The Short Answer
1. Organize the presentation to match the Results-Based Accountability thinking process. Start off with the results we want, then experience, then indicators, then baselines, then the story behind the baselines, the partners, our what works strategy, and what we propose to do.
2. Include a brief (one page) summary of the thinking process that can be read and understood by a lay audience.
3. The plan should present action items which can proceed without any further deliberation.
4. The plan should be designed so that it can be updated easily to reflect new thinking.
(1) The key to presenting a results based plan is to keep it simple enough so that the basic logic of the thinking process shows through. This means:
—Organizing the presentation to match the thinking process. The plan should start off with the results we want, then experience, then indicators, then baselines, then the story behind the baselines, the partners, our what works strategy, and what we propose to do.
—A corrollary of number 1 is that there must be a brief (one page) summary of the thinking process that can be read and understood by a lay audience.
—The plan should present action items which can proceed without any further deliberation or approval and those that require approval in one form or another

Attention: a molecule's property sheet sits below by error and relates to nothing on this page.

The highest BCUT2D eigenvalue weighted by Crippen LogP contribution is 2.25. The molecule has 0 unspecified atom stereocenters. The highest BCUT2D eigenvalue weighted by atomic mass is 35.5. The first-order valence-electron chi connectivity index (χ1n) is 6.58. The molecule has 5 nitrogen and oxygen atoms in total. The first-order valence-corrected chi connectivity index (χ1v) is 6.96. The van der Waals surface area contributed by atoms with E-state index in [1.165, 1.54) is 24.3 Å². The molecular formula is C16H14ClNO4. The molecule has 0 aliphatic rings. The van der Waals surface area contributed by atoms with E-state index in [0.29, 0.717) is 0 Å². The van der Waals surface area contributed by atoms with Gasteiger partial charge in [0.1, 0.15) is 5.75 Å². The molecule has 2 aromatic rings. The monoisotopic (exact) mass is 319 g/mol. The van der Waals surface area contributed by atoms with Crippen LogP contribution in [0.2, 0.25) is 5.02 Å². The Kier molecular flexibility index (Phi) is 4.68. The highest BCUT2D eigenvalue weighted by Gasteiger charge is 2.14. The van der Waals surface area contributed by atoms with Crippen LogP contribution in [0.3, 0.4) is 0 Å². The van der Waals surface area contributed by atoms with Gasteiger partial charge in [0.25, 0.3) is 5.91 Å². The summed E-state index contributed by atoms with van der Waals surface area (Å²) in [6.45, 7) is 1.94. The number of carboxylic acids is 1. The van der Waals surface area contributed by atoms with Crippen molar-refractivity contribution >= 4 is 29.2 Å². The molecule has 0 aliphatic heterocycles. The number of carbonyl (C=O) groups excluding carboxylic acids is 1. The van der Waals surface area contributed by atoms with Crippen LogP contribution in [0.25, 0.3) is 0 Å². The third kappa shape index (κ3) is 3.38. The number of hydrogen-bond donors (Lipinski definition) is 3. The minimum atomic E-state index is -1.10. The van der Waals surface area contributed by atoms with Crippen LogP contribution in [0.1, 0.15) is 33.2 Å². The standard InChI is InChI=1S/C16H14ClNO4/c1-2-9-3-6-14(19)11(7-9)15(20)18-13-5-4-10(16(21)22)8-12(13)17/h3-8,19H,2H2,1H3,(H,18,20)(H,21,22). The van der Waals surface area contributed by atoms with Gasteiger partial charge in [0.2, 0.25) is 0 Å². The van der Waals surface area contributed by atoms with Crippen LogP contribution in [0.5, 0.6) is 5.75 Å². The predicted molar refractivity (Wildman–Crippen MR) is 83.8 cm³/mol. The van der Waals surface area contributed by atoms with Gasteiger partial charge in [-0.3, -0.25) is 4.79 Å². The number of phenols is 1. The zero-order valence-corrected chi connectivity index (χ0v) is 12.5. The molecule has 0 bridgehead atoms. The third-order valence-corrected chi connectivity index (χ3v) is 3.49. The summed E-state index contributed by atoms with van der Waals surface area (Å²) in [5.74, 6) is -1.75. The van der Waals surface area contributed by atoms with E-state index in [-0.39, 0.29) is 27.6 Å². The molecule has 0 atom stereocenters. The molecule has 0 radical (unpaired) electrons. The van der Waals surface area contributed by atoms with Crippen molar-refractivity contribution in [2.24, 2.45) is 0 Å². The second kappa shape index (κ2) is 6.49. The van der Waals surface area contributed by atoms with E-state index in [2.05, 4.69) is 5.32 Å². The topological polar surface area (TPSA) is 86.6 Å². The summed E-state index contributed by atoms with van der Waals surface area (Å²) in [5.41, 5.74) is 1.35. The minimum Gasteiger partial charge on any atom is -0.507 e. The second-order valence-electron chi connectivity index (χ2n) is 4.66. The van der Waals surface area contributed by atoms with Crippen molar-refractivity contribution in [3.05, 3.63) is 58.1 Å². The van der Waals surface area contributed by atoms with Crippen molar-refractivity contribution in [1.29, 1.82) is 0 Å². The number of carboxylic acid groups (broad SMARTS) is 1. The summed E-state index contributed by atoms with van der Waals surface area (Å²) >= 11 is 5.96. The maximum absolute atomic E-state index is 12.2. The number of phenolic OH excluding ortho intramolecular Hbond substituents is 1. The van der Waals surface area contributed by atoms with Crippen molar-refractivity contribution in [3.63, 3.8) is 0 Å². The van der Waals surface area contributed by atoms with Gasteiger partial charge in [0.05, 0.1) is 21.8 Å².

—The plan should be designed so that it can be updated easily to reflect new thinking about any of the steps along the way (indicators, story behind the baselines, what works etc.) And the plan should present or suggest a reporting format to track implementation progress.
(2) There are of course other components of Results-Based Accountability that are not listed above, specifically the data development agenda and the research agenda. These can be references in the main presentation or left to later discussion in the body of the plan and appendices. It may turn out in some circumstances that the data development agenda requires considerable prominence in the discussion because of the lack of good data.
(3) Since the plan is about action, about turning curves, then the opportunity to present the plan is also an opportunity to galvanize support for action and to attract new partners. This opportunity should not be squandered. The plan and its presentation strategy should be thought of like a political campaign, with care given to media, message, timing, potential allies and likely criticism. And there should be a series of public events which bring people in, make them feel good about participating, and celebrate accomplishments. All this must be done without sacrificing the underlying discipline of thinking about results as a data driven action process.
(4) Good examples of this kind of presentation can be found in many Family and Children’s budgets (2.16). Other good examples include the Alaska Board on Alcoholism and Drug Abuse 5 Year Plan, the Action Plan developed by the Los Angeles County Children’s Planning Council as companion to the report card, and the plan for making all children ready for school, presented to the Maryland Joint Legislative Committee on Children Youth and Families. (Exact citations pending).